* Unless you are a potential bidder on the eBay auction where I am selling this DVD set, in which case I highly recommend that you enter the highest bid you can afford. :-)

The second movie I watched last night was “Sunrise” (1927). Wow. This is simply an incredible movie. I absolutely loved it. A beautiful, beautiful film. If I ever get around to making my actual “Top 10” movies list, this will be on it. I don’t even really know what to say about it other than that it is completely magnificent.

I had never even heard of this film before I saw it on Ebert’s Great Movies list, and I would guess that, like me, most people have probably never heard of it. And that’s really a shame because this film is awesome. If you’re ever over here and get stuck picking a movie to watch, let’s pick this one.

The first movie I watched last night was “The Phantom Of The Opera” (1929). Since I like the musical, it’s a movie I’ve wanted to see for a while. Matt and Ariana got it for me for Christmas, and I finally got the chance to watch it. Overall I liked it quite a bit. I think the story is told more effectively than in the musical and the plot in general just makes more sense. However, unlike the somewhat more romanticized depiction in the musical, the Phantom in the movie is quite creepy.

I think I must have some kind of thing for scenes with women wearing long veils, dresses with long trains, or long scarves or whatever. Similar to the scene I wrote about previously in “The Fall Of The House Of Usher” where Madeleine’s long white veil trails off in the wind, POTA has a scene where the Phantom takes Christine across the underground lake, and her scarf (I think it’s a scarf because she ends up leaving it behind on the boat, but whatever) trails out behind the boat, floating on top of the water. Simply gorgeous. I have no idea why I like that kind of imagery, but I definitely seem to.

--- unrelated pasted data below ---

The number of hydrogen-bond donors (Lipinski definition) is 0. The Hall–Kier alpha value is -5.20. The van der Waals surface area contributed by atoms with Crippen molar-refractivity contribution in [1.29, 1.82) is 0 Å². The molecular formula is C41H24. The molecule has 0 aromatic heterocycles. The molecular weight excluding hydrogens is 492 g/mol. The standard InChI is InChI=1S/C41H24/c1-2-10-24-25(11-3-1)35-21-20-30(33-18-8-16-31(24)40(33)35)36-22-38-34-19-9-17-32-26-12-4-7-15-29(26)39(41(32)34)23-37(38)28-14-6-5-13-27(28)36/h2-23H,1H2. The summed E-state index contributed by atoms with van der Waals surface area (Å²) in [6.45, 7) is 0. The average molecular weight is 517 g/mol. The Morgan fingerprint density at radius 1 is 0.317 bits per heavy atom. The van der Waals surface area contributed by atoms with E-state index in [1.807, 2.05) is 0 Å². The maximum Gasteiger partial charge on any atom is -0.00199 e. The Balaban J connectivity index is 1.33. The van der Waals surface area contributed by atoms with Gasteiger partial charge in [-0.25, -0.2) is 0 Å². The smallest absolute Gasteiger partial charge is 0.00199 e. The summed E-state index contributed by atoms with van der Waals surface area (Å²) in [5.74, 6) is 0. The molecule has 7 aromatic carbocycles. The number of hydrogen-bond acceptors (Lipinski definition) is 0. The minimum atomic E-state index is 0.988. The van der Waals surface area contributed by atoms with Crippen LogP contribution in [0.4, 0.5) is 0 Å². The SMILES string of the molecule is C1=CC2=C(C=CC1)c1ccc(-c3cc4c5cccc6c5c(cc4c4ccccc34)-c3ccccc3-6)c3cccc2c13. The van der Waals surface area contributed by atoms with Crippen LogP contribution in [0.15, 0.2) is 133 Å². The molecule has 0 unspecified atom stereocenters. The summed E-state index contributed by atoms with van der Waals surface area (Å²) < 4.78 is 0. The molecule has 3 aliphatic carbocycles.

The newest wave of Miyazaki DVDs was released yesterday, and my package from Amazon arrived this afternoon. This wave includes “Howl’s Moving Castle”, “My Neighbor Totoro”, and “Whisper of the Heart”. Joy is super excited about Howl, and I have to admit that I am also very much looking forward to watching it again. However, I think I’m more excited about Totoro.

I’ve had the Fox release of Totoro in the past, which is cropped to 1.33 and only has an English dub, but this new release is a two disc version presented in the original widescreen, and you can choose between a brand new English dub or the original Japanese. So only having seen the Fox version before, I’ve been waiting for this new release for a long time.

Joy and I watched “The Passion Of Joan Of Arc” (1928) last night. When the movie ended, I just sat there motionless, staring at the black screen for several minutes. This is definitely one of the most powerful movies I have ever seen. In fact, there is a good chance that it is the most powerful movie I’ve ever seen, period, but I’d have to watch it a couple more times to sure.

The film is a stunning portrayal of remaining faithful to God in the face of great opposition and hardship. The resolve of Joan of Arc and her steadfast perseverance is inspirational. Renee Falconetti, who plays Joan of Arc, gives a breathtaking performance. The film is further enhanced by the transcendant “Voices of Light” music track included on the Criterion Collection DVD release.

I cannot begin to adequately describe the beauty of this film. It has my highest possible recommendation.

Last night Joy and I watched “The Fall Of The House Of Usher” (1928). As with Metropolis, this was another strange movie. The thing that really threw me for a loop is the fact that the ending of the film doesn’t match up with the original Poe short story.

The film is very successful at setting up a foreboding and tense atmosphere. The actor playing Roderick achieves an almost palpable sense of dread and insanity. I particularly liked the scene where the men carry Madeleine’s casket to the tomb with her white veil trailing off and blowing in the wind. The musical soundtrack was also excellent, though it was not the original and was specifically prepared for this DVD release (All Day Entertainment).

Overall I can’t really say that this film is a “must-see”, but I can certainly appreciate a good number of scenes, as well as the overall visual style and camera work.